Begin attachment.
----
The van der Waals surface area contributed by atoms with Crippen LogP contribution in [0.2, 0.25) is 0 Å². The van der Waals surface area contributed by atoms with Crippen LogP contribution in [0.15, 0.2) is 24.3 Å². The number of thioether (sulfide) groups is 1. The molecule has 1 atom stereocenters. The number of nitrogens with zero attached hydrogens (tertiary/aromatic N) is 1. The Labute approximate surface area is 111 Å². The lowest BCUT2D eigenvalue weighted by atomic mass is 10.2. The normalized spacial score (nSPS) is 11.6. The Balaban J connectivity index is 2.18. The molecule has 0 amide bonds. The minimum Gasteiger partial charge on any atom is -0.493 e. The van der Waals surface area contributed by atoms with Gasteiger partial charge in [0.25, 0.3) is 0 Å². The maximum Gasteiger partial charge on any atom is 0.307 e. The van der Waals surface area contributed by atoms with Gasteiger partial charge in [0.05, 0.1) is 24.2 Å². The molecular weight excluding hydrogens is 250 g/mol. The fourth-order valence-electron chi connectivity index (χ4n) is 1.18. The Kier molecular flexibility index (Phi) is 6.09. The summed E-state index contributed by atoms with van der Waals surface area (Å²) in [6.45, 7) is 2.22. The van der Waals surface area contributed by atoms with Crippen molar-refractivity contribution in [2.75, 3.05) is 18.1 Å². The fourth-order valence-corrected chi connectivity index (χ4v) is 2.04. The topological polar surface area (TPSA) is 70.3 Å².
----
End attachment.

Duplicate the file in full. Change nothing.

The van der Waals surface area contributed by atoms with Crippen LogP contribution in [0.2, 0.25) is 0 Å². The van der Waals surface area contributed by atoms with Crippen LogP contribution in [0.15, 0.2) is 24.3 Å². The number of thioether (sulfide) groups is 1. The molecule has 1 atom stereocenters. The number of nitrogens with zero attached hydrogens (tertiary/aromatic N) is 1. The Labute approximate surface area is 111 Å². The lowest BCUT2D eigenvalue weighted by atomic mass is 10.2. The normalized spacial score (nSPS) is 11.6. The Balaban J connectivity index is 2.18. The molecule has 0 amide bonds. The minimum Gasteiger partial charge on any atom is -0.493 e. The van der Waals surface area contributed by atoms with Gasteiger partial charge in [0.25, 0.3) is 0 Å². The maximum Gasteiger partial charge on any atom is 0.307 e. The van der Waals surface area contributed by atoms with Gasteiger partial charge in [0.05, 0.1) is 24.2 Å². The molecular weight excluding hydrogens is 250 g/mol. The fourth-order valence-electron chi connectivity index (χ4n) is 1.18. The Kier molecular flexibility index (Phi) is 6.09. The summed E-state index contributed by atoms with van der Waals surface area (Å²) in [6.45, 7) is 2.22. The van der Waals surface area contributed by atoms with Crippen molar-refractivity contribution in [2.75, 3.05) is 18.1 Å². The fourth-order valence-corrected chi connectivity index (χ4v) is 2.04. The topological polar surface area (TPSA) is 70.3 Å².